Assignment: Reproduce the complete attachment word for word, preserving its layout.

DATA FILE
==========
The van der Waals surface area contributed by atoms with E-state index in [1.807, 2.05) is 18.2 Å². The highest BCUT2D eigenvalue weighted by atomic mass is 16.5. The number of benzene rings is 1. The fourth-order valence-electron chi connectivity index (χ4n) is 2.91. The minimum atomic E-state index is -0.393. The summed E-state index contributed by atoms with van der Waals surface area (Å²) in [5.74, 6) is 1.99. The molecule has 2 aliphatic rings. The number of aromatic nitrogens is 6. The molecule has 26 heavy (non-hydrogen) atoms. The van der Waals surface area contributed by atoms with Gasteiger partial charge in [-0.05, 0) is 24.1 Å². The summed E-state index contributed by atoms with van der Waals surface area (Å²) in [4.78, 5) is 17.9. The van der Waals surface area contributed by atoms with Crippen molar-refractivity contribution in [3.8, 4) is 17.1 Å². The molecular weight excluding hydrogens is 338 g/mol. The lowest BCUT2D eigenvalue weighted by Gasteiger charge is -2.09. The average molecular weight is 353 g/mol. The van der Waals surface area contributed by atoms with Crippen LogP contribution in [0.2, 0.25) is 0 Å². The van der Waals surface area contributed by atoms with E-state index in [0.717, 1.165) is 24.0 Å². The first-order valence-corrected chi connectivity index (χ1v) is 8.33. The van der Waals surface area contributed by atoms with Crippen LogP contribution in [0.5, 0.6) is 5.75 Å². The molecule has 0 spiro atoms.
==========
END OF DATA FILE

The van der Waals surface area contributed by atoms with E-state index in [1.807, 2.05) is 18.2 Å². The highest BCUT2D eigenvalue weighted by atomic mass is 16.5. The number of benzene rings is 1. The fourth-order valence-electron chi connectivity index (χ4n) is 2.91. The minimum atomic E-state index is -0.393. The summed E-state index contributed by atoms with van der Waals surface area (Å²) in [5.74, 6) is 1.99. The molecule has 2 aliphatic rings. The number of aromatic nitrogens is 6. The molecule has 26 heavy (non-hydrogen) atoms. The van der Waals surface area contributed by atoms with Gasteiger partial charge in [-0.05, 0) is 24.1 Å². The summed E-state index contributed by atoms with van der Waals surface area (Å²) in [4.78, 5) is 17.9. The van der Waals surface area contributed by atoms with Crippen molar-refractivity contribution in [3.8, 4) is 17.1 Å². The molecular weight excluding hydrogens is 338 g/mol. The lowest BCUT2D eigenvalue weighted by Gasteiger charge is -2.09. The average molecular weight is 353 g/mol. The van der Waals surface area contributed by atoms with Crippen LogP contribution in [0.2, 0.25) is 0 Å². The van der Waals surface area contributed by atoms with E-state index in [0.717, 1.165) is 24.0 Å². The first-order valence-corrected chi connectivity index (χ1v) is 8.33. The van der Waals surface area contributed by atoms with Crippen LogP contribution in [0.5, 0.6) is 5.75 Å². The molecule has 0 spiro atoms.